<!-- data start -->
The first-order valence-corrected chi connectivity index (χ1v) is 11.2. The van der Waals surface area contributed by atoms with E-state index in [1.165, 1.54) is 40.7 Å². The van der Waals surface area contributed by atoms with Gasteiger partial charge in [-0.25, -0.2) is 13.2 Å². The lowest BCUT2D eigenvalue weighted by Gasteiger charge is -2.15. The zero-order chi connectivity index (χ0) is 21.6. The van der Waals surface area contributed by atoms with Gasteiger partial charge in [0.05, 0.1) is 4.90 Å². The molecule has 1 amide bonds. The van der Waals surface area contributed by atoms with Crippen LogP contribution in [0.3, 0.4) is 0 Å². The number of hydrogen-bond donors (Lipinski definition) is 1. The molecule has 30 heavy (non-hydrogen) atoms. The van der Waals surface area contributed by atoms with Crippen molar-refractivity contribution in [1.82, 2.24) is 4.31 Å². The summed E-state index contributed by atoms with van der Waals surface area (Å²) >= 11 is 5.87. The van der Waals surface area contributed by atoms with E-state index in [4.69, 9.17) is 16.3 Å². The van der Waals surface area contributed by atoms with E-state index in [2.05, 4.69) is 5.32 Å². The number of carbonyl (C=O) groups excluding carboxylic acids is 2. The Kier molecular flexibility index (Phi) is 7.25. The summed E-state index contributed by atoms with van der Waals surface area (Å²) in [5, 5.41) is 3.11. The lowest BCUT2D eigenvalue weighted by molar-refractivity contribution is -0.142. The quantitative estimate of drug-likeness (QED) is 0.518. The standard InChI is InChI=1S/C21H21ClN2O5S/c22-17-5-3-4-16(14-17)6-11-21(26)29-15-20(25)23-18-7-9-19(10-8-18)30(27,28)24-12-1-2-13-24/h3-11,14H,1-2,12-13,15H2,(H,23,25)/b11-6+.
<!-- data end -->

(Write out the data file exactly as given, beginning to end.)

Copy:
The first-order valence-corrected chi connectivity index (χ1v) is 11.2. The van der Waals surface area contributed by atoms with E-state index in [1.165, 1.54) is 40.7 Å². The van der Waals surface area contributed by atoms with Gasteiger partial charge in [-0.25, -0.2) is 13.2 Å². The lowest BCUT2D eigenvalue weighted by Gasteiger charge is -2.15. The zero-order chi connectivity index (χ0) is 21.6. The van der Waals surface area contributed by atoms with Gasteiger partial charge in [0.05, 0.1) is 4.90 Å². The molecule has 1 amide bonds. The van der Waals surface area contributed by atoms with Crippen LogP contribution in [0.3, 0.4) is 0 Å². The number of hydrogen-bond donors (Lipinski definition) is 1. The molecule has 30 heavy (non-hydrogen) atoms. The van der Waals surface area contributed by atoms with Crippen molar-refractivity contribution in [1.82, 2.24) is 4.31 Å². The summed E-state index contributed by atoms with van der Waals surface area (Å²) >= 11 is 5.87. The van der Waals surface area contributed by atoms with E-state index in [4.69, 9.17) is 16.3 Å². The van der Waals surface area contributed by atoms with E-state index in [2.05, 4.69) is 5.32 Å². The number of carbonyl (C=O) groups excluding carboxylic acids is 2. The Kier molecular flexibility index (Phi) is 7.25. The summed E-state index contributed by atoms with van der Waals surface area (Å²) in [5, 5.41) is 3.11. The lowest BCUT2D eigenvalue weighted by molar-refractivity contribution is -0.142. The quantitative estimate of drug-likeness (QED) is 0.518. The standard InChI is InChI=1S/C21H21ClN2O5S/c22-17-5-3-4-16(14-17)6-11-21(26)29-15-20(25)23-18-7-9-19(10-8-18)30(27,28)24-12-1-2-13-24/h3-11,14H,1-2,12-13,15H2,(H,23,25)/b11-6+.